“I’d be up for it, but I’m not going to do it on my own,” Murray said. “I’d do it if all my team were up for it, although I don’t know if my hip surgeon would be particularly happy with me trying that.”
His surgeon, Sarah Muirhead-Allwood, was at Queen’s Club on Saturday to see Murray and Feliciano Lopez win their quarter-final and semi-final matches and she clearly takes a keen interest in Murray’s every move, no matter what time of day it is. “We went to dinner close to Queen’s [to celebrate on Sunday night]. It was good. Feli was on good form. I was driving so I was on Cokes and water but Feli’s coach had a few drinks, though, that’s for sure.
“I messaged [my surgeon] when I got in at 2:30 in the morning and she responded within five minutes.
“I was, like, God, she’s supposed to be operating tomorrow morning. I don’t want to be the first one on the list on Monday.”
Enjoying his moments of success matter all the more to Murray these days. That said, when he proudly showed off his trophy to his elder daughter, Sophia, she did not seem at all impressed. That is three-year-olds for you. But it has been a long time since he had something to celebrate: his last tournament win was in Dubai in 2017 and pretty much from that moment on, he struggled with injuries until he was forced to resort to two bouts of surgery on his ailing hip. After coming through all of that, those winning moments are all the more special.
“When I won that tournament in Dubai, I said before the week, if I win the tournament, I want to do a sky dive,” said Murray. “All of my team rejected it and were, like, no chance we’re doing that. Obviously that turned out to be the last tournament that I won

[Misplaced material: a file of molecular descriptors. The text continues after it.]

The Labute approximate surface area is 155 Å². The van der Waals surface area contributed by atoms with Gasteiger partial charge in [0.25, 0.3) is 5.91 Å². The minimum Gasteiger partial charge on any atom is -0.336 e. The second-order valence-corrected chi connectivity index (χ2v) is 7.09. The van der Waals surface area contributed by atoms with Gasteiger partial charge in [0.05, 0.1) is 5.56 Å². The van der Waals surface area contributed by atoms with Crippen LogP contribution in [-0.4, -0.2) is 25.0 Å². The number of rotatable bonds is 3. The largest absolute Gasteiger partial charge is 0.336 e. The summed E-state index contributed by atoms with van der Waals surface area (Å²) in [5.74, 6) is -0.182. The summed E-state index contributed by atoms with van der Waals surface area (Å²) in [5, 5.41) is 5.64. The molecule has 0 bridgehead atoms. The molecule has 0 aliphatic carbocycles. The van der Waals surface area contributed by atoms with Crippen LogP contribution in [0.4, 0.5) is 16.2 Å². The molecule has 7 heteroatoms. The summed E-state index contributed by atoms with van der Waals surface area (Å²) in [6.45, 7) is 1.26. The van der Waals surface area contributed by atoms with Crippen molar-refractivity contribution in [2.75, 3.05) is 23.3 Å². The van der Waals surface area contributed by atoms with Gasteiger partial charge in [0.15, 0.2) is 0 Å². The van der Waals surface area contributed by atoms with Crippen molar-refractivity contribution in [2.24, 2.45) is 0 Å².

“I was saying to them, like, you’ll need to make sure you enjoy those moments, because you don’t know what’s around the corner and what might happen. And, at the time it’s, like, you sometimes forget that winning a tournament like that is really, really special.
“Often in tennis you’re right on to the next week. Here [this week], obviously playing literally just 36, 40 hours after you get off [court at Queen’s]. So you need to try and enjoy the good moments when you can and celebrate them, you know, because you don’t know what’s going to happen even the next day or in the few months’ time.”
In order to have something to party about at the weekend, Murray has a lot of work to do. This week he will be partnered by Brazilian Marcelo Melo, pictured, the world No 4 in doubles. The two men got to know each other well at the ill-fated International Tennis Premier League, an exhibition event, a few years back. Melo has won 32 titles in his long career (he is 35) including the French Open in 2015 and Wimbledon in 2017.
“He’s good fun, pretty laid-back guy and, hopefully we’ll do well,” Murray said. “We literally hit for like 30, 40 minutes today and then we chatted about the match and stuff, the things that he likes to do on the court and in terms of, like, the signals and how he likes to play.
“Me and Feli were playing quite conventional doubles, and he [Melo] expects to play a bit more I-formation and a lot more kind of moving around at the net and stuff. So that will be again a different sort of challenge tomorrow, but it can also be very effective if done well.”
After not playing for five months, Murray has a bit of a stiff back after four matches in as many days but, other than that, Murray feels in fine form. The fact that he and Melo are facing the top seeds, Juan Sebastian Cabal and Robert Farah, today is not a concern: Murray and Lopez did for the same Colombian pair in the first round at Queen’s last week. Suddenly, the thought of that bungee jump off Beachy Head may not be so far-fetched after all.